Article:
Saturday, February 28, 2009

Cyberbullies log on to wreak more havoc

Last week, I wrote about a Facebook page I stumbled upon, an "I Hate ..." page that was miserable and nasty in its intent to hurt and demean a child. After reading a comment on my post as well as a post on Silicon Valley Moms Blog, I found out that this "club" was created by Palo Alto high school students looking to bully a middle-schooler.

Apparently these high school students didn't even know this kid when they decided to create a page devoted to hurting him. Not that it matters. It's still horrific and nasty.

As fun and addictive as Facebook is, it's too bad that it has become one more medium through which children (and adults) can hurt each other. The fact that this kind of stuff still happens after the MySpace hoax is mind-boggling.

Of course kids have been bullying each other since the beginning of time, and I'm sure it won't stop anytime soon. As a parent, though, I'm terrified that this is what my child has to look forward to once she enters the classroom. And God forbid, she engage in this behavior herself.

I'm hoping parents will take this opportunity to talk to their kids about bullying, cyberbullying and what is acceptable online. In the meantime, here are some online resources about cyberbullying, courtesy of Myrna ( at Silicon Valley Moms Blog:

photo credit: © Mikael Damkier


April said...

We have a seminar coming up at my daughter's school in a couple of weeks to discuss bullying. You've inspired me to write about it afterward. I'll let you know when it's up.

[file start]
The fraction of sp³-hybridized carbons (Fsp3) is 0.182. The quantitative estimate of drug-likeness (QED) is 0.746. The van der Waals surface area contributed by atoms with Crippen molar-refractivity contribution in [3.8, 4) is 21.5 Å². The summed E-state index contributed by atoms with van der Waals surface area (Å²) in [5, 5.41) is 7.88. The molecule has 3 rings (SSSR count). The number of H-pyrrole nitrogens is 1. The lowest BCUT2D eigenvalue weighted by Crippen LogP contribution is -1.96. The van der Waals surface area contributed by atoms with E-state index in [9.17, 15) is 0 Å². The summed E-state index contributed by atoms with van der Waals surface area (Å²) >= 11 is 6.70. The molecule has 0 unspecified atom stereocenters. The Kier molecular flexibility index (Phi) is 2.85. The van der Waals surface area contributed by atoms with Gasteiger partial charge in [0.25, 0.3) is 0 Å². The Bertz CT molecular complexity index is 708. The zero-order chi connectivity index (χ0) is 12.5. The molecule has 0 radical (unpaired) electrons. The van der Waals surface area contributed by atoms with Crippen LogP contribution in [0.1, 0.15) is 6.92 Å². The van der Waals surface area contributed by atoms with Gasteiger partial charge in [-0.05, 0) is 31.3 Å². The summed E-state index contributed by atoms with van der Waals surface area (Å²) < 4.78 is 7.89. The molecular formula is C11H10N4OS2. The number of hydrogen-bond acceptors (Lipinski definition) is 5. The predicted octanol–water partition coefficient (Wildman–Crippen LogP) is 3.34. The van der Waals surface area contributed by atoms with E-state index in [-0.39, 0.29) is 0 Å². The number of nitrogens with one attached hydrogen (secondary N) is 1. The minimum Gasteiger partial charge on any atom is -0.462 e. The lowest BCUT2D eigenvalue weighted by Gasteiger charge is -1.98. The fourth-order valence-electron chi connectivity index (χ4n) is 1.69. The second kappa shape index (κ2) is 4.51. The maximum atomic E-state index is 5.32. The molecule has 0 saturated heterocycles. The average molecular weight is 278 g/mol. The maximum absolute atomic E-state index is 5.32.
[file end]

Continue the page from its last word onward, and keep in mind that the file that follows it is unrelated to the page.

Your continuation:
L.A. Story said...

Would love to hear how it goes, April! Look forward to reading your post. This is such a disturbing topic, and helping to prevent this kind of behavior is commendable.

Little Gray Pixel said...

Something tells me that kids are more cruel in the Internet age. I think the anonymity has empowered them ... at least in our day schoolyard bullying was done face-to-face and on a micro level in comparison. ... Not that it was right even then.

Anonymous said...

When it comes to public insults and harassment there is no freedom of speech. Cyberbullying needs to be classified as slander and libel. The problem is that the Internet is a safe haven for bullies because of the anonymity. There is not a more cowardly way to bully someone then from behind a curtain. Parents need to get involved in helping solve the cyberbullying problem. If parents cared enough about their child being the bully or passing along the material as much as they care when their child is a victim, it would be a huge step forward. But then, of course, how do you know if your child is involved in cyberbullying? You need to monitor their Internet activity.

(pitch) Monitoring software like our PC Pandora records everything that happens on the PC. If your child is a victim, you will know; if they are a bully, you will know. Whatever the case may be with your child, you need to intervene and teach them how to be a Responsible CyberCitizen. And have that conversation NOW! Otherwise, the path we are on, will lead to a bullheaded generation who have no sense of social ethics and decent humanity. Check us out at to see how you can protect your child from the nastiness of cyberbullying.


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